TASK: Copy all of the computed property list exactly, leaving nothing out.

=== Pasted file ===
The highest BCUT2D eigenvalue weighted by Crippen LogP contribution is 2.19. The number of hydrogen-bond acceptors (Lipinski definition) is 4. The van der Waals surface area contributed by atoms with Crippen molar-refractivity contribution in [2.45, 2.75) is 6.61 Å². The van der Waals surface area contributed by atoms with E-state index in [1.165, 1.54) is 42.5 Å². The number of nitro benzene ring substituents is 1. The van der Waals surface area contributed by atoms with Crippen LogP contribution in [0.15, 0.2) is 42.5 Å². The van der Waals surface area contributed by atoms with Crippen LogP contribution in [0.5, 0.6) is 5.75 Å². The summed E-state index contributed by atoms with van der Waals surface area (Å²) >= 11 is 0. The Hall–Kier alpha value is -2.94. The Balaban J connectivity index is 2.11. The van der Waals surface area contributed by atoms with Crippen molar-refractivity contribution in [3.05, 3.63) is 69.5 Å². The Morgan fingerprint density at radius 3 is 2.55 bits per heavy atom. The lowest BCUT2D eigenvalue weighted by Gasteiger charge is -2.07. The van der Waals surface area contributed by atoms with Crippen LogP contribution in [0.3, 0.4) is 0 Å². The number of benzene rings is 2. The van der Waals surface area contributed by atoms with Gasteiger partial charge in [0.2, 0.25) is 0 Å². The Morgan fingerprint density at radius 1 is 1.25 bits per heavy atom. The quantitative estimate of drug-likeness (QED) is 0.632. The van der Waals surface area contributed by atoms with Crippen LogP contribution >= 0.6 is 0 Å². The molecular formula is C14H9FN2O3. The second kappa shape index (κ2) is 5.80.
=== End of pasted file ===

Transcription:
The highest BCUT2D eigenvalue weighted by Crippen LogP contribution is 2.19. The number of hydrogen-bond acceptors (Lipinski definition) is 4. The van der Waals surface area contributed by atoms with Crippen molar-refractivity contribution in [2.45, 2.75) is 6.61 Å². The van der Waals surface area contributed by atoms with E-state index in [1.165, 1.54) is 42.5 Å². The number of nitro benzene ring substituents is 1. The van der Waals surface area contributed by atoms with Crippen LogP contribution in [0.15, 0.2) is 42.5 Å². The van der Waals surface area contributed by atoms with Crippen LogP contribution in [0.5, 0.6) is 5.75 Å². The summed E-state index contributed by atoms with van der Waals surface area (Å²) >= 11 is 0. The Hall–Kier alpha value is -2.94. The Balaban J connectivity index is 2.11. The van der Waals surface area contributed by atoms with Crippen molar-refractivity contribution in [3.05, 3.63) is 69.5 Å². The Morgan fingerprint density at radius 3 is 2.55 bits per heavy atom. The lowest BCUT2D eigenvalue weighted by Gasteiger charge is -2.07. The van der Waals surface area contributed by atoms with Crippen LogP contribution in [0.3, 0.4) is 0 Å². The number of benzene rings is 2. The van der Waals surface area contributed by atoms with Gasteiger partial charge in [0.2, 0.25) is 0 Å². The Morgan fingerprint density at radius 1 is 1.25 bits per heavy atom. The quantitative estimate of drug-likeness (QED) is 0.632. The van der Waals surface area contributed by atoms with Crippen LogP contribution >= 0.6 is 0 Å². The molecular formula is C14H9FN2O3. The second kappa shape index (κ2) is 5.80.